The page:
|Title:||Immunohistochemical staining patterns of alpha-keratins in normal tissues from two reptile species: implications for characterization of squamous cell carcinomas||Authors:||Orós, Jorge
López Yánez, María
Castro, Pedro L.
|UNESCO Clasification:||3109 Ciencias veterinarias||Keywords:||Alpha-keratin
Loggerhead Sea turtle, et al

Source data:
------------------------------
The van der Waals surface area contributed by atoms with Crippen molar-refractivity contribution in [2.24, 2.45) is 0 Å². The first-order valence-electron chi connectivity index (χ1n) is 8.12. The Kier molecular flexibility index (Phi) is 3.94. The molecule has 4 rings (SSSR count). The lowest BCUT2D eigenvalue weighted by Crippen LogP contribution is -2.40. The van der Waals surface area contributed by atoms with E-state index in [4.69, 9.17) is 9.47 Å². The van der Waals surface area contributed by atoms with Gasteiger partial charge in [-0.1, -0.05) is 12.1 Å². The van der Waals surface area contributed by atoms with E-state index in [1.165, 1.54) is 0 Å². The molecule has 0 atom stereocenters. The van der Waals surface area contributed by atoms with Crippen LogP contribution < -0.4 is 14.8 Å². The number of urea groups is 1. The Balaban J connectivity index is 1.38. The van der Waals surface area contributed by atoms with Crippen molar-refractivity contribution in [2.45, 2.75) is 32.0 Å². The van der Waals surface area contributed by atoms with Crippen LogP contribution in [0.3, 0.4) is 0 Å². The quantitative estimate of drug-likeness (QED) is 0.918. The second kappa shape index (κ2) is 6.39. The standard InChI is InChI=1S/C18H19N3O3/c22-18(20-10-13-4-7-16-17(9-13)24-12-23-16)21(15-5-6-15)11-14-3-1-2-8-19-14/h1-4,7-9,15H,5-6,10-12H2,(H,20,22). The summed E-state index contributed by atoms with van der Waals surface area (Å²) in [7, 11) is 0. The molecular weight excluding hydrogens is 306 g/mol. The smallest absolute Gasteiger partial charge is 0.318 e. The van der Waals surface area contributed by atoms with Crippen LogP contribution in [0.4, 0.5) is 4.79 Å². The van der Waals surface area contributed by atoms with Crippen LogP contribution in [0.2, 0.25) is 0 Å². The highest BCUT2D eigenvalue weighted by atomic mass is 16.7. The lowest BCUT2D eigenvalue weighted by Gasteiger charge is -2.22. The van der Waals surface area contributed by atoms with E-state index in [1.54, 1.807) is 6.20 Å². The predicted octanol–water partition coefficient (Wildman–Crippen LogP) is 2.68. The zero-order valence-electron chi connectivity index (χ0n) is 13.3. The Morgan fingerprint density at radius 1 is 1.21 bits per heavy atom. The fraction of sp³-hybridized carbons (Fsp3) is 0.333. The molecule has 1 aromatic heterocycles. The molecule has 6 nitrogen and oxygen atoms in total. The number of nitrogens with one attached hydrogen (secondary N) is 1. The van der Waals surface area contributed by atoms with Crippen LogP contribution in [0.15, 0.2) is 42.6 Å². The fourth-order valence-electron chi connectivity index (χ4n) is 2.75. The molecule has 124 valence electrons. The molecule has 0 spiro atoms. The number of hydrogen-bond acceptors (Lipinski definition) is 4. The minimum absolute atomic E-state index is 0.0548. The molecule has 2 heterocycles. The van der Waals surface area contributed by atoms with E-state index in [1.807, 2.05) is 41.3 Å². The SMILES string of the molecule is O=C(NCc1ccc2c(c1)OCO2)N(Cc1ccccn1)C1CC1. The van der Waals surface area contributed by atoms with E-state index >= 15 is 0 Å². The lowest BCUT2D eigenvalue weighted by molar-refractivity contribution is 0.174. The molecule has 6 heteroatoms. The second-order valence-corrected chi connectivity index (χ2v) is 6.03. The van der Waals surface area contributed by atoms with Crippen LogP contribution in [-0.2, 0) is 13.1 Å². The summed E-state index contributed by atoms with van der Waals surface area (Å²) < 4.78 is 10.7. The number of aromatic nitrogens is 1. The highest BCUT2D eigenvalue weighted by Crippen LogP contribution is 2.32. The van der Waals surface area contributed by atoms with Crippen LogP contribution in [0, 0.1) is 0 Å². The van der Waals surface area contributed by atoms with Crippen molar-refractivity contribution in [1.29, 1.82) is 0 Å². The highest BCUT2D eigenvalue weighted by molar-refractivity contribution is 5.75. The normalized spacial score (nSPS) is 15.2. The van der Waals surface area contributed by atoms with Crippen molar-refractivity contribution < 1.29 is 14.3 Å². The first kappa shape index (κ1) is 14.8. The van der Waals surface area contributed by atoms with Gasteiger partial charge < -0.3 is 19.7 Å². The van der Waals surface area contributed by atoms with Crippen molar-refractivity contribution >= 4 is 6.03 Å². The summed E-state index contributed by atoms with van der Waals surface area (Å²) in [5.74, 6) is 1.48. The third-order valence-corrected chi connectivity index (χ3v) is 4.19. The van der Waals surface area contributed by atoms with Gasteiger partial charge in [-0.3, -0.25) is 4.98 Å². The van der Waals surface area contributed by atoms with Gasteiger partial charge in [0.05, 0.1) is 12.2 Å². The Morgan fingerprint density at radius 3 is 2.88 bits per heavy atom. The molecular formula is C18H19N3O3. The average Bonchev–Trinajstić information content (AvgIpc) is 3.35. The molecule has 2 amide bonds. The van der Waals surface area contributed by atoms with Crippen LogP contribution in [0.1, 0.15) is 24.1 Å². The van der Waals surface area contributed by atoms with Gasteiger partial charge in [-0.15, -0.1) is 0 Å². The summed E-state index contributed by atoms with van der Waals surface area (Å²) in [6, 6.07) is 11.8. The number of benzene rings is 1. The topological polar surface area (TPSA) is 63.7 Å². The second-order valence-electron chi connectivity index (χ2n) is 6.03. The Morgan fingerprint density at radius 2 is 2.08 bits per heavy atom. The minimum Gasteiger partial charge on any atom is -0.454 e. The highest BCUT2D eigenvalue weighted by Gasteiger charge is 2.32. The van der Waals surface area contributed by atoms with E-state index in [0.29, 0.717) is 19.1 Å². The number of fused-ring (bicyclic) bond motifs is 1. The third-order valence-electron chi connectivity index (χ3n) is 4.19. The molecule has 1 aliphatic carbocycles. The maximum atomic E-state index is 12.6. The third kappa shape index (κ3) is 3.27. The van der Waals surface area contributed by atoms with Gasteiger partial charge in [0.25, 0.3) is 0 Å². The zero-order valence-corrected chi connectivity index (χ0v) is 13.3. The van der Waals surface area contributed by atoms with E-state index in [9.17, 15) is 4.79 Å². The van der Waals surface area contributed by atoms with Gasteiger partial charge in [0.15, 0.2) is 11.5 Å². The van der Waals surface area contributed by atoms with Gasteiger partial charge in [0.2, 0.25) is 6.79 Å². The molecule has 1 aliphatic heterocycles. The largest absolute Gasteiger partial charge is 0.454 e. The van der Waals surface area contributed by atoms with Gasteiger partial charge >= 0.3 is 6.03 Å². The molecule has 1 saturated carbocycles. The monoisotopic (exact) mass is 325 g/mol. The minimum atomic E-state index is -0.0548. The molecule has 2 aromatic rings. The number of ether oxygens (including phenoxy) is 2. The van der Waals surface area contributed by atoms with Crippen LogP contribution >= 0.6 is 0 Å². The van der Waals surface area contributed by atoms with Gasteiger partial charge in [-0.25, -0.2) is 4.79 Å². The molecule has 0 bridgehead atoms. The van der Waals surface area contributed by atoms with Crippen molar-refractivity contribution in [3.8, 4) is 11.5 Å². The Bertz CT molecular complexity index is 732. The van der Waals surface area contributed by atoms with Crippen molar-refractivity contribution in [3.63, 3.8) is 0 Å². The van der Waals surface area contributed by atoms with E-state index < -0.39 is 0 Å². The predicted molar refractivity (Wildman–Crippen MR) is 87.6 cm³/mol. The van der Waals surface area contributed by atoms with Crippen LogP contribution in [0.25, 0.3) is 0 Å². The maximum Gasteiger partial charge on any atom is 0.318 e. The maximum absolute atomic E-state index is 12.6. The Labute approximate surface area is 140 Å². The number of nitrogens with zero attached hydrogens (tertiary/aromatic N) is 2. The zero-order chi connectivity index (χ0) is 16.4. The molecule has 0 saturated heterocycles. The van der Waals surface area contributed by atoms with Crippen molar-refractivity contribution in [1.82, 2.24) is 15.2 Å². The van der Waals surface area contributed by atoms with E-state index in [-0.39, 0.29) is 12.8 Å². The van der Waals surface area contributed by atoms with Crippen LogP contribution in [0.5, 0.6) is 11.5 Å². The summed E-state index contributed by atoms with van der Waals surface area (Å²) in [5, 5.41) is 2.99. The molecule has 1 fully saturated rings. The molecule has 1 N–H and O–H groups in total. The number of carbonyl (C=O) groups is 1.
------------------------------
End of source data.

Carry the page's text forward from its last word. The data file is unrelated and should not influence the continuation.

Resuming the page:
|Issue Date:||2018||Publisher:||1746-6148||Journal:||BMC Veterinary Research||Abstract:||Background: Cytokeratins with epitopes in common with those of alpha (acidic and basic) mammalian keratins have been immunohistochemically demonstrated in the epidermis of reptiles. However, there are no reports of immunohistochemical staining patterns of alpha-keratins in other tissues from reptiles. Because the epithelial tumours usually retain the keratin patterns of their normal epithelial origin, it is necessary to know in advance these patterns in the major normal epithelia and organs. We used anti-alpha human keratin AE1 and AE3 monoclonal antibodies to study the staining patterns of alpha-keratins in the major normal epithelia and organs from two reptile species [the bearded dragon (Pogona vitticeps) and the loggerhead sea turtle (Caretta caretta)]. We also studied the immunolocalization of alpha-keratins in squamous cell carcinomas (SCCs) in a bearded dragon and two loggerhead turtles. Results Acidic alpha-keratin (AE1 positive) was detected in many of the epithelial tissues of the bearded dragons; however, the detection of basic alpha-keratin (AE3 positive) was much more limited. Alpha-keratins were detected in a greater number of tissues of loggerhead turtles compared with those observed in bearded dragons. In the bearded dragon SCC, all layers of the nests of neoplastic cells, including the cornified layer of the keratin pearls, were strongly reactive with the AE1 antibody. However, a weak reactivity using the AE3 antibody was detected in the basal and intermediate layers of these nests. In the cutaneous SCCs of both sea turtles, acidic alpha-keratin was detected in the basal and suprabasal layers, and in all of the invasive neoplastic cords, while basic alpha-keratin was mainly detected in the invasive neoplastic cords. The pattern observed in the metastases in both turtles consisted of immunohistological detection of acidic alpha-keratin in all metastatic foci, and limited or lack of detection of basic alpha-keratin. Conclusions This study provides, for the first time, information about the immunohistochemical staining patterns of alpha-keratins in normal tissues from bearded dragons and loggerhead sea turtles, and confirms the usefulness of AE1 and AE3 monoclonal antibodies in these reptile species. The use of these antibodies also contributed to a better characterization of SCCs in these species.||URI:||http://hdl.handle.net/10553/41993||ISSN:||1746-6148||DOI:||10.1186/s12917-018-1545-6||Source:||BMC Veterinary Research,v. 14 (219)|
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